On Mon, Apr 09, 2018 at 02:31:31PM -0500, Simon Quigley wrote:
> On 2018-04-09 03:30, Oliver Grawert wrote:
> > well, apart from actual installer fixes, your users should get all
> > these fixes through package updates anyway ... 

> Right, which is another point for getting rid of these extra milestones, in
> my opinion.

> > One thing that the other pro/con responses did not cover yet but that
> > should not be underestimated is the promotional aspect of milestones
> > ...  

> > You typically get press coverage for such pre-releases and will likely
> > attract more testers.

> Not really, actually. In my experience, testers are present when there is an
> occasion to test them, regardless of putting a name to it or releasing an
> ISO. I could see your point if my proposal was to get rid of the milestones
> entirely with no replacements, but in this case, having the testing week
> once a month would attract press coverage as well.

> Why? Because milestones in all reality are just a fancy name to slap on an
> ISO that will most likely be stale the next day. You then get people
> installing from these ISOs and potentially even reporting old bugs. The
> unfortunate reality of this press coverage is that you could pick an ISO any
> day of the month and call it "beta," and just because it has that name on it
> means that people will install it because of the appeal of the name. Despite
> the positive press that comes from the associated announcements (that can
> always be made regardless, which is what Lubuntu has started doing[1]), in a
> technical sense, I would even consider it *bad* for people to install using
> these ISOs.

> The coordinated testing weeks would allow for there still to be positive
> press coverage (and maybe announcements resulting from cross-team
> collaboration during these times) while not having the downsides of a
> blessed image when the archive isn't in a decently stable state.

I agree (as you know).

The one other value milestone images provide is to give a "known good" image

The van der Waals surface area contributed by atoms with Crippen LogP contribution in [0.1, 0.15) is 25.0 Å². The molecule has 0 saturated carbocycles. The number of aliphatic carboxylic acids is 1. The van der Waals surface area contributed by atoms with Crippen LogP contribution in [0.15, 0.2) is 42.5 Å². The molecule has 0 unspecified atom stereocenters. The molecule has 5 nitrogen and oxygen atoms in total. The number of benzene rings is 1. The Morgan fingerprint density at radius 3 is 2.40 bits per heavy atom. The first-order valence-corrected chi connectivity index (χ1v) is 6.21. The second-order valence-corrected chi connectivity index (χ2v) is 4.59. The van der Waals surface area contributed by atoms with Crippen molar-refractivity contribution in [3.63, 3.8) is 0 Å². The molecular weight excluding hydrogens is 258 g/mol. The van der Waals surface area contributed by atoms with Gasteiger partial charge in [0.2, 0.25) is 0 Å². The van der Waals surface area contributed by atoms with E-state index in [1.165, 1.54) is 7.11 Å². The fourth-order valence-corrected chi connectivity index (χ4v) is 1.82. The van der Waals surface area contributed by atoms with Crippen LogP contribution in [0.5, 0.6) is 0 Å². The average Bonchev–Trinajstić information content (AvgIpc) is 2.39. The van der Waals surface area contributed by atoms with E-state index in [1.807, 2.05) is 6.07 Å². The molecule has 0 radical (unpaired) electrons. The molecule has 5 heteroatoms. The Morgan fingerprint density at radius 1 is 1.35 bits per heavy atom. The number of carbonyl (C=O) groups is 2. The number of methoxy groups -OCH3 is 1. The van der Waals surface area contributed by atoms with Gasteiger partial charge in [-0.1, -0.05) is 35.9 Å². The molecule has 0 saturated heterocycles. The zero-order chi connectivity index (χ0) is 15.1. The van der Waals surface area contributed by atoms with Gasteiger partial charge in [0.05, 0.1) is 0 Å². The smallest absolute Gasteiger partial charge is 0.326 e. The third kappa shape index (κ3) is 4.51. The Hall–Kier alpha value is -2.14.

to install the development release from.  We have solved this for Ubuntu
Desktop and Server by having automated tests that gate the promotion of an
image build to "current".  I would strongly encourage flavors to collaborate
around this automation, instead of continuing to rely on a heavy-weight
manual test process that leaves the "known good" image stale for weeks at a

Code for this automation lives here:


If there is interest from flavors in having this image gate, I would be
willing to argue for Canonical hosting of the test infrastructure, as

And if there *isn't* interest from flavors in doing this, well, I also don't
think that should block on that as a reason to carry on with the existing
milestone process, which I think is a very inefficient use of everyone's

So to summarize, I think the right path forward is:

 - discontinue all opt-in milestones for 18.10 and beyond
   - implicitly discontinuing the matching milestone freezes
 - coordinate a cadence of "testing weeks", organized by the flavor leads
   (i.e.: requires no involvement from ubuntu-cdimage or ubuntu-release in
   order to drive to success)
 - at the flavor teams' discretion, implement automated QA gating of daily
   image promotions

Steve Langasek                   Give me a lever long enough and a Free OS
Debian Developer                   to set it on, and I can move the world.
Ubuntu Developer                                    http://www.debian.org/
slanga...@ubuntu.com                                     vor...@debian.org

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